gather

mimi2

Senior Member
vietnam vietnamese
Hi,
In this case can I use “collect” instead of “gather”?
“Bees gather pollen from the wild flowers”
Thanks.
 
  • Forero

    Senior Member
    USA English
    I don't think that in most situations it can be argued that "collect" and "gather" are not synonymous.
    They are sometimes interchangeable, and in a different context I might even see the difference almost the other way around.

    I would say the bees gather or collect nectar but that pollen collects on the bees' legs. But to say it gathers would be to say that it clumps together.

    It's all in the context, and in the present context, they are almost but not quite interchangeable, in my view.

    What I don't know about this context is whether bees actually gather the pollen and collect it at home for food or something or whether it merely collects on their legs for the benefit of the flowering plants.

    If they collect it at home for their own purposes, collect and gather both can refer to picking it up, bringing it back, and storing it. But if they do not mean to bring it back and store it, I don't think gather applies as well as collect.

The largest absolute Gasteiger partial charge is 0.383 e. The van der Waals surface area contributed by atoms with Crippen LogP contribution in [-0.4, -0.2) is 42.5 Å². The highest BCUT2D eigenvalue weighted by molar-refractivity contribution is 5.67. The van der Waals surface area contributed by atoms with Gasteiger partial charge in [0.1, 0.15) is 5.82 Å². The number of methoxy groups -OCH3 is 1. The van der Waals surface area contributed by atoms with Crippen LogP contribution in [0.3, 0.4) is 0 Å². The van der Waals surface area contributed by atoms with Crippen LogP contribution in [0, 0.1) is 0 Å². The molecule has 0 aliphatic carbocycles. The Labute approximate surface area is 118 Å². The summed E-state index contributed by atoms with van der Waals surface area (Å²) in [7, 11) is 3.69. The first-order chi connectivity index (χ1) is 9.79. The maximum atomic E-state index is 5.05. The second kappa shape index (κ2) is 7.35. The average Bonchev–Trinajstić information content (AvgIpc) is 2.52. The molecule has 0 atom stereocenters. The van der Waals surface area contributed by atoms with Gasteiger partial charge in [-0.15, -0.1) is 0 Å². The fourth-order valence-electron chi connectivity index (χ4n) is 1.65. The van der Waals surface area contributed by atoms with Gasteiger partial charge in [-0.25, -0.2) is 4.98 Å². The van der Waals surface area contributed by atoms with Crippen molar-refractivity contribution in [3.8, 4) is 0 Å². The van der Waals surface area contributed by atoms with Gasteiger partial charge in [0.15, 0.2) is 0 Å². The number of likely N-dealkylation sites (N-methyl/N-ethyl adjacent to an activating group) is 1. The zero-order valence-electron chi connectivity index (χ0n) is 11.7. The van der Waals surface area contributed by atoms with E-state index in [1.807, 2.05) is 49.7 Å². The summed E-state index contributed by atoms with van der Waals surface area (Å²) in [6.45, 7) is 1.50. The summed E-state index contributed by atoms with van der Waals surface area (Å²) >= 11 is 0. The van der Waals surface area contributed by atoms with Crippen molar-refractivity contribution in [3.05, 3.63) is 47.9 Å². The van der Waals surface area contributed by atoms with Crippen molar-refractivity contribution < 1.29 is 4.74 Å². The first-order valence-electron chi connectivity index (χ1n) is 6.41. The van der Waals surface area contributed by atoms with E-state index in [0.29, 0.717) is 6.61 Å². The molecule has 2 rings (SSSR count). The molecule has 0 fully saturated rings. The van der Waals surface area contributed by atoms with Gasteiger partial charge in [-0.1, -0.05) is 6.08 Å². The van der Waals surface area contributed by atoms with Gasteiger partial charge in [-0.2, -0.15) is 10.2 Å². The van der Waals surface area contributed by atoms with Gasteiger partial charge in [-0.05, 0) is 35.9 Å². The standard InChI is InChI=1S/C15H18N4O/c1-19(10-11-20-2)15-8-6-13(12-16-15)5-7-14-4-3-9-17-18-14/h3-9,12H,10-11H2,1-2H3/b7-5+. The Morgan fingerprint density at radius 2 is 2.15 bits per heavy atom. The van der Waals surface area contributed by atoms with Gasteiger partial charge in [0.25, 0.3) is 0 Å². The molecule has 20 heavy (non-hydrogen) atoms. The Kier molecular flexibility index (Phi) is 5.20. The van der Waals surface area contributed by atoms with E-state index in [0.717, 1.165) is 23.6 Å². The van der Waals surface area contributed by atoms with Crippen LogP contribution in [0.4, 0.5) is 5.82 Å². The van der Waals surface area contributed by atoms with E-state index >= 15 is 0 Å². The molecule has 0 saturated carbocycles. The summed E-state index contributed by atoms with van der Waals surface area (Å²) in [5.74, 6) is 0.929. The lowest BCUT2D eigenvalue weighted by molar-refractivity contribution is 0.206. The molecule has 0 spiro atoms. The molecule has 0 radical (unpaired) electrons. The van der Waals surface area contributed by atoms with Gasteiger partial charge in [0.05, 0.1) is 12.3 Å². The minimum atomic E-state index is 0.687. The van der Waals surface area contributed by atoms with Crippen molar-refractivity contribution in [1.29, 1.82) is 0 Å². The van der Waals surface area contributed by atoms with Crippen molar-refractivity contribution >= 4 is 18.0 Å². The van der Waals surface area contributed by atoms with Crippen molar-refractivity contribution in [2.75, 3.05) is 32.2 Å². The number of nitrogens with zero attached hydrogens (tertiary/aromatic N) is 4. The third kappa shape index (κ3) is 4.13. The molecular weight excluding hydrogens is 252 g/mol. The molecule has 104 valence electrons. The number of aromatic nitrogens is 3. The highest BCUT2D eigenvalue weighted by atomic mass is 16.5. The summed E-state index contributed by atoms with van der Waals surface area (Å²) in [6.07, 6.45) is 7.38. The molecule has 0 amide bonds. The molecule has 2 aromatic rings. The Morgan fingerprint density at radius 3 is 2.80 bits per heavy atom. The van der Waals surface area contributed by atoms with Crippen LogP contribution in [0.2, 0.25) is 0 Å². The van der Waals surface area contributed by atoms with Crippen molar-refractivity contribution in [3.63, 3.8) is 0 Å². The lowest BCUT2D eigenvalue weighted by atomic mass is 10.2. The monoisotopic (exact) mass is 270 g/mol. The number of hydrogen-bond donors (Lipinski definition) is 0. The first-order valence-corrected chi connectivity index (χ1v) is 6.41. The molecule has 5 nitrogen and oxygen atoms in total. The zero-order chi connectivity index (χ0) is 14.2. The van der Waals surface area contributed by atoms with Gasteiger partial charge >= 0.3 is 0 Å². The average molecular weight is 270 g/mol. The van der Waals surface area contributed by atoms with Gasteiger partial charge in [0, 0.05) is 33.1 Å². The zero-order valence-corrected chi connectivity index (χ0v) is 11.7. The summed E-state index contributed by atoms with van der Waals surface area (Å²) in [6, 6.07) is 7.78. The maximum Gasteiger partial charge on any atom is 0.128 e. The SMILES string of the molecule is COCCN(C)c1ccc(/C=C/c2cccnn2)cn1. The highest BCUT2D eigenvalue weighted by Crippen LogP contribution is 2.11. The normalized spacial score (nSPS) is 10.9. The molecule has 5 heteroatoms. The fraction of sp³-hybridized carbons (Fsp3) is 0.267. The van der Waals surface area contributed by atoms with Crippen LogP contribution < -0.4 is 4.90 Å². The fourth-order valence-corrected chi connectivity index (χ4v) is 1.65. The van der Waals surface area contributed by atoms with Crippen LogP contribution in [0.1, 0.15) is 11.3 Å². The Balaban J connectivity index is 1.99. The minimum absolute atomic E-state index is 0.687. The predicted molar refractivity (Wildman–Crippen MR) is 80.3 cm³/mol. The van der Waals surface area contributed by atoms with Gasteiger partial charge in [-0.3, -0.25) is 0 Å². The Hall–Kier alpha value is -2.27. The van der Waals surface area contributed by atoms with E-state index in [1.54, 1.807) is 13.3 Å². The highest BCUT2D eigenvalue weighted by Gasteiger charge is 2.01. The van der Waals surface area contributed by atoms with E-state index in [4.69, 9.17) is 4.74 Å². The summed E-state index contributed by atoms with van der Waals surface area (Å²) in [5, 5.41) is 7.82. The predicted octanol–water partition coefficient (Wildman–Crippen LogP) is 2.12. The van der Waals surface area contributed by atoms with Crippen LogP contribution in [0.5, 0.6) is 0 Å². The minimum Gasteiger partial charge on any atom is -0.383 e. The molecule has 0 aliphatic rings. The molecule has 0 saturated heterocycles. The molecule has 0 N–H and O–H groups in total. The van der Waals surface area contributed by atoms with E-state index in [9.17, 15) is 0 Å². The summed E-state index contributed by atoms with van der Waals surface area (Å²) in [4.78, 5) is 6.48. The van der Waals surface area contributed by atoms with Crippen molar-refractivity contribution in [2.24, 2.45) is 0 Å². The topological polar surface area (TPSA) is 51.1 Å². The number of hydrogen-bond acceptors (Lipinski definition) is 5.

bibliolept

    Senior Member
    AE, Español
    I don't think that the preponderance of AE speakers would make this sort of distinction in connotations.
    Personally, I would not find a difference between "Pollen collects on the bees' legs" and "Pollen gathers on the bees' legs."
    Similarly, "I collected enough firewood to last the entire night" and "I gathered enough firewood to last the entire night" have the same meaning to me. Whether one is more customary or euphonious is another matter.

    Can you point to a dictionary or other source that supports your assertions of these nuances?
     

    verbivore

    Banned
    USA, English
    Semantically, mimi2, there's not too much difference. However, "to collect" is used in too many other contexts, such as taxes and bills and stamps and composure, etc., so I don't like it in a "nature" context. "Gather" is used for items that you can pile up or group together or accumulate: a crowd gathered; he gathered the wood, etc. This list is by no means complete since each word has many different meanings depending on the context. However, here, in this context, I very much prefer "gather."